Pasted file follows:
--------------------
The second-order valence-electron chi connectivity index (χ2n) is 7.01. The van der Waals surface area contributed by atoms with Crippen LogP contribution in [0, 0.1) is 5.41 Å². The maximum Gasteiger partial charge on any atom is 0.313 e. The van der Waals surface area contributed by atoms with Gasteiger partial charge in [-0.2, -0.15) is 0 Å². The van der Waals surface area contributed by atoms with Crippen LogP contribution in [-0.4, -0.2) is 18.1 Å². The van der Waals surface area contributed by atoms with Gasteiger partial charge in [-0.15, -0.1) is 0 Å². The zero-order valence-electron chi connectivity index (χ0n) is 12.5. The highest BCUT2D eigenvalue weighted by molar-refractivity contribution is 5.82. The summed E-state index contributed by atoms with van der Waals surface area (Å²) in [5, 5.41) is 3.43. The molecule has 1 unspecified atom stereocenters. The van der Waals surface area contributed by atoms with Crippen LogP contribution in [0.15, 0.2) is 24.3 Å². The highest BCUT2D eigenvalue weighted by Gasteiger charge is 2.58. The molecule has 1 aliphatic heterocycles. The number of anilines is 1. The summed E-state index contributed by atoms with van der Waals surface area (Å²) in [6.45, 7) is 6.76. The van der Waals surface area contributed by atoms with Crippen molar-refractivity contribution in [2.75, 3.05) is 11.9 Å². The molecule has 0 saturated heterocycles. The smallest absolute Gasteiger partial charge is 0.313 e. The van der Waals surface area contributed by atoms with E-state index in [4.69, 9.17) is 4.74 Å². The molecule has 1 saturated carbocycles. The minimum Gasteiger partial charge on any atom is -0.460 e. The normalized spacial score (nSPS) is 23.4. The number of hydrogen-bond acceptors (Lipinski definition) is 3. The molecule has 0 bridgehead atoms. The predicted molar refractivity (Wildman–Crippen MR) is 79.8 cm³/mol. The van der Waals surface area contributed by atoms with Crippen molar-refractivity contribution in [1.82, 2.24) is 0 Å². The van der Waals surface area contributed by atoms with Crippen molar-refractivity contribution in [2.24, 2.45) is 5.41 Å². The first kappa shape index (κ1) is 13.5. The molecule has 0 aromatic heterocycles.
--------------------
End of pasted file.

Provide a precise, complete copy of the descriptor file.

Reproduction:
The second-order valence-electron chi connectivity index (χ2n) is 7.01. The van der Waals surface area contributed by atoms with Crippen LogP contribution in [0, 0.1) is 5.41 Å². The maximum Gasteiger partial charge on any atom is 0.313 e. The van der Waals surface area contributed by atoms with Gasteiger partial charge in [-0.2, -0.15) is 0 Å². The van der Waals surface area contributed by atoms with Crippen LogP contribution in [-0.4, -0.2) is 18.1 Å². The van der Waals surface area contributed by atoms with Gasteiger partial charge in [-0.15, -0.1) is 0 Å². The zero-order valence-electron chi connectivity index (χ0n) is 12.5. The highest BCUT2D eigenvalue weighted by molar-refractivity contribution is 5.82. The summed E-state index contributed by atoms with van der Waals surface area (Å²) in [5, 5.41) is 3.43. The molecule has 1 unspecified atom stereocenters. The van der Waals surface area contributed by atoms with Crippen LogP contribution in [0.15, 0.2) is 24.3 Å². The highest BCUT2D eigenvalue weighted by Gasteiger charge is 2.58. The molecule has 1 aliphatic heterocycles. The number of anilines is 1. The summed E-state index contributed by atoms with van der Waals surface area (Å²) in [6.45, 7) is 6.76. The van der Waals surface area contributed by atoms with Crippen molar-refractivity contribution in [2.75, 3.05) is 11.9 Å². The molecule has 0 saturated heterocycles. The smallest absolute Gasteiger partial charge is 0.313 e. The van der Waals surface area contributed by atoms with E-state index in [4.69, 9.17) is 4.74 Å². The molecule has 1 saturated carbocycles. The minimum Gasteiger partial charge on any atom is -0.460 e. The normalized spacial score (nSPS) is 23.4. The number of hydrogen-bond acceptors (Lipinski definition) is 3. The molecule has 0 bridgehead atoms. The predicted molar refractivity (Wildman–Crippen MR) is 79.8 cm³/mol. The van der Waals surface area contributed by atoms with Crippen molar-refractivity contribution in [1.82, 2.24) is 0 Å². The van der Waals surface area contributed by atoms with Crippen molar-refractivity contribution in [2.24, 2.45) is 5.41 Å². The first kappa shape index (κ1) is 13.5. The molecule has 0 aromatic heterocycles.